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'Nurse education is not to blame for care failings'


When exactly did nurses get too big for their boots and too important to perform “basic” nursing tasks?

That was the question posed time and time again by journalists last week after the government announced its pilot scheme to make every wannabe nurse do a year’s experience as a healthcare assistant before starting their degrees.

I don’t know any students who consider themselves above helping a patient eat or taking them to the toilet. They all know that’s part of nursing, and assisting a patient with these tasks is one of the things that motivated them to nurse.

But the government has led the media to believe that nurse education is to blame.

I agree with the notion of getting as much practical hands-on care as possible - but I am unconvinced by this scheme.

It could potentially deter applicants who are less aff uent from applying for a nursing degree, and it may distract nurses from supervising students, undermining their training and ironically reducing the quality of hands-on experience that nurses-to-be get.

It also sends out a message to the public that nursing is about a set of “basic tasks” that any untrained person can carry out. I take issue with the concept of “basic” care. Helping patients to eat or washing them and using the opportunity to observe them are fundamental aspects of nursing. They are also complex clinical tasks that require skill - as well as compassion. If people believe that such tasks are “basic” or “easy”, they will undervalue nursing even more.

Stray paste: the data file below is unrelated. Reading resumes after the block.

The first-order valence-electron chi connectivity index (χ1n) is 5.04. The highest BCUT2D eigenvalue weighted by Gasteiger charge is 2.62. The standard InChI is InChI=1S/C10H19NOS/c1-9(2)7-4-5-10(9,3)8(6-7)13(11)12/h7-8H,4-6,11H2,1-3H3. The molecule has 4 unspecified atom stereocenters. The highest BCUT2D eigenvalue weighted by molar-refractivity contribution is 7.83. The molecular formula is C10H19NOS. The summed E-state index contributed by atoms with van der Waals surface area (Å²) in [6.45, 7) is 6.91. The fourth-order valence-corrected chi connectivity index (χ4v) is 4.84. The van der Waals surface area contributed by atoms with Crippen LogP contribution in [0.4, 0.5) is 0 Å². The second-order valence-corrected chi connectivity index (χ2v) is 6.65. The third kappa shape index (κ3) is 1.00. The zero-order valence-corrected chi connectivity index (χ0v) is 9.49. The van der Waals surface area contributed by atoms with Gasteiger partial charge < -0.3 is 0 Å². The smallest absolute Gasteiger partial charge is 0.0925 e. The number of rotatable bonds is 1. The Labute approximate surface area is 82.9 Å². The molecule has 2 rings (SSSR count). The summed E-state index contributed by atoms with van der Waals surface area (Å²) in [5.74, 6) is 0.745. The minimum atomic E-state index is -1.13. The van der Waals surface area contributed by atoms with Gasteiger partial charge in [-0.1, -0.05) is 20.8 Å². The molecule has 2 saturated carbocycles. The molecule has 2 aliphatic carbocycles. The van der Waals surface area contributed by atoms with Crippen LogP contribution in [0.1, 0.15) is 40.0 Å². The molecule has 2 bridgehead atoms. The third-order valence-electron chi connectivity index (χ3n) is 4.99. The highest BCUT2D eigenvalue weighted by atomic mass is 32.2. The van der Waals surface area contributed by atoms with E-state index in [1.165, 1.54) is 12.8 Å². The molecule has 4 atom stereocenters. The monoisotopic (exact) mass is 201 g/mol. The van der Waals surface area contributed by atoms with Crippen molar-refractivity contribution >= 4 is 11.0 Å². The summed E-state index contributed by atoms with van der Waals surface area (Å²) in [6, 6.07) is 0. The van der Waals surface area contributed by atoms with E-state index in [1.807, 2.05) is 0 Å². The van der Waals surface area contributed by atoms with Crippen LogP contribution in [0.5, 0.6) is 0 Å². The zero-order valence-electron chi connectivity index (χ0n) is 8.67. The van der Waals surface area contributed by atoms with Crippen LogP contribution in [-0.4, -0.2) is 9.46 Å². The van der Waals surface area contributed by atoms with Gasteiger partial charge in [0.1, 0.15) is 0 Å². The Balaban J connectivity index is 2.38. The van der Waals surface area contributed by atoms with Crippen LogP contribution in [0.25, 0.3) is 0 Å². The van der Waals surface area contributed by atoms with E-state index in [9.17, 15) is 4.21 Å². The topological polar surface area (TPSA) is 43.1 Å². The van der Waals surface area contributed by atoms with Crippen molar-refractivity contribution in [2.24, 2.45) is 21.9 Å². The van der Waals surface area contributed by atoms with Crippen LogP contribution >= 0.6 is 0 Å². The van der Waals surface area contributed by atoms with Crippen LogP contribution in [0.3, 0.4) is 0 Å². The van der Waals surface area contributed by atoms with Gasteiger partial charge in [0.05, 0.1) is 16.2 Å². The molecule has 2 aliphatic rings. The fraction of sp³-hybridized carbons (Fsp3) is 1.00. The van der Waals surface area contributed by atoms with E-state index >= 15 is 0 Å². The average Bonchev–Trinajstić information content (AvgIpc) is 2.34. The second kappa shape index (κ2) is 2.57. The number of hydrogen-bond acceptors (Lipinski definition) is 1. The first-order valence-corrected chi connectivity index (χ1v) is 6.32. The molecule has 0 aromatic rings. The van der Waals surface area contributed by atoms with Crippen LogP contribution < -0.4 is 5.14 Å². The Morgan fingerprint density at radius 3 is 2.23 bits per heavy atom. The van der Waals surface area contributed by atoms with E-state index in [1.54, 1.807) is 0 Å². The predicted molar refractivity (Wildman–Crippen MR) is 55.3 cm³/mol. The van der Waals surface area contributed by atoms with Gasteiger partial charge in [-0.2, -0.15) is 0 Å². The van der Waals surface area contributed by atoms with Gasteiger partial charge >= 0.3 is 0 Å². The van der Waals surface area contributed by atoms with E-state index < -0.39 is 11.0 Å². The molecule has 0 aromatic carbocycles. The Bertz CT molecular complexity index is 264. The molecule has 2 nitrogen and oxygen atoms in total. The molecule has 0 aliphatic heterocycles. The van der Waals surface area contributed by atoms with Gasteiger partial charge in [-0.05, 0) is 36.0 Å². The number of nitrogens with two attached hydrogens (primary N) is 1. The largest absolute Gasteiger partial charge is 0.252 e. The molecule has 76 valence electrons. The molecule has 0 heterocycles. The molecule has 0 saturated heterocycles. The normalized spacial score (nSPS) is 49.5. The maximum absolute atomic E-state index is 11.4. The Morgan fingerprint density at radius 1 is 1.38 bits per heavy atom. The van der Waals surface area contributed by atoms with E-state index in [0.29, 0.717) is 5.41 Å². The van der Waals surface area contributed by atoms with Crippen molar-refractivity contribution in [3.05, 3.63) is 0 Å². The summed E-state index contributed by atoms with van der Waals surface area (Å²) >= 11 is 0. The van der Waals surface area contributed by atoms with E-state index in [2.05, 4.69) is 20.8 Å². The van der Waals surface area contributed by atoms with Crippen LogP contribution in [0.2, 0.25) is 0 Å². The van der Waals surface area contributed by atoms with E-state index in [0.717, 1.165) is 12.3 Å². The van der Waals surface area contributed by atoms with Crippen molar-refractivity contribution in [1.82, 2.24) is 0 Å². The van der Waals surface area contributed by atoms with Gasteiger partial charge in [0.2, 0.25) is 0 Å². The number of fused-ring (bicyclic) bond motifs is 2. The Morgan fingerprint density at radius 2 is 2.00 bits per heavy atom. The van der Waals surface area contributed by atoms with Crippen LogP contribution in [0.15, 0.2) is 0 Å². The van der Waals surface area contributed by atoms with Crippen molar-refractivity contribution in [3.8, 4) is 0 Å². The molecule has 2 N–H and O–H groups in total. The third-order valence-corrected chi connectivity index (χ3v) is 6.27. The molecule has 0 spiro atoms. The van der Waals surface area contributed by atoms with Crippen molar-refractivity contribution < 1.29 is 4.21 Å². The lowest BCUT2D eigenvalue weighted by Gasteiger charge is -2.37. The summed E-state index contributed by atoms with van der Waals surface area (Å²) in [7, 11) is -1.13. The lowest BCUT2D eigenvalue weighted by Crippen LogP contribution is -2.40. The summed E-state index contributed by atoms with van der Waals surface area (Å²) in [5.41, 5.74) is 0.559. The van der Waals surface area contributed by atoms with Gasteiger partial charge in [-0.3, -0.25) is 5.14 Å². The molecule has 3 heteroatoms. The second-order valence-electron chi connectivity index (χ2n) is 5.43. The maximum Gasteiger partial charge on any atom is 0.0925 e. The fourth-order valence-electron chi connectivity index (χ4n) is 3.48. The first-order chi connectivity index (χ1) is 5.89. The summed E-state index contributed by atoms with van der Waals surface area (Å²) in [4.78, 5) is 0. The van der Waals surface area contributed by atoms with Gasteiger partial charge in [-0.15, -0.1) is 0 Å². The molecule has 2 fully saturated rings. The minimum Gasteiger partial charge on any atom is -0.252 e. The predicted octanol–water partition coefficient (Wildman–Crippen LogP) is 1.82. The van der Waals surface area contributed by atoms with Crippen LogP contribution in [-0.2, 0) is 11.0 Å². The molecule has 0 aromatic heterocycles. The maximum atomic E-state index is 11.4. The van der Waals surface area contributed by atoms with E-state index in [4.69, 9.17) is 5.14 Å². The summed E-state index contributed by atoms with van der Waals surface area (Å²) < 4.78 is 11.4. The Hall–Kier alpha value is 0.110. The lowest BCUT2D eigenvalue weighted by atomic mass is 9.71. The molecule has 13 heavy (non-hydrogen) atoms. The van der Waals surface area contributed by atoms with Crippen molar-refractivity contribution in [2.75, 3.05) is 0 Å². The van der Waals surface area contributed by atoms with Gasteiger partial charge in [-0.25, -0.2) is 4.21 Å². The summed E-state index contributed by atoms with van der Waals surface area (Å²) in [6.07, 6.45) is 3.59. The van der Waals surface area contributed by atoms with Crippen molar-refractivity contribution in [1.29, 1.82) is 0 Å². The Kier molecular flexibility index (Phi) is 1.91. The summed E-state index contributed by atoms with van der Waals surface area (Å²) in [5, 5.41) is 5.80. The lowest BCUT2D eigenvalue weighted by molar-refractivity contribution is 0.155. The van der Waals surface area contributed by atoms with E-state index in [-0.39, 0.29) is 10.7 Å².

On top of this, by emphasising the “basic” care, or “essential” care as we prefer to call it, the scheme suggests that clinical knowledge is not necessary for nursing.

But this plan isn’t just bad for those entering the profession, I fail to see how it will actually improve patient care.

Robert Francis QC wanted to introduce HCA regulation, something the government has steered away from. But if unregulated workers are an issue, why have more of them caring for patients?

Can trusts afford to offer placements to vast numbers of pre-student intakes, train them, supervise them, coach them and then just have them leave - only to have to repeat the process year in year out?

Why aren’t doctors and others being asked to spend time “proving” their commitment to their jobs?

This feels like a test for nurses to prove they are worthy of their jobs. The implication is that it’s needed because nursing has failed, when we all know, that’s not really what is wrong with the health service. Follow
me on Twitter @nursingtimesed


Readers' comments (23)

  • Agreed but not sure why we continue to try to address specific issues such as this when the NHS is fundamentally set up for failure. Seems to me that the danger of trying to tackle so many different angles of attack is that nursing is weakened and on the defensive. Not reassuring for the public!

    I would suggest that the priority is for the nursing profession to launch it's own PR campaign. Nurses must unite behind a simple clear positive message for the country.

    This serves two purposes: 1) nurses will have a united, powerful voice that will be listened to and 2) the process will inspire and re-energise nurses which will make it easier for them to make positive changes across the NHS.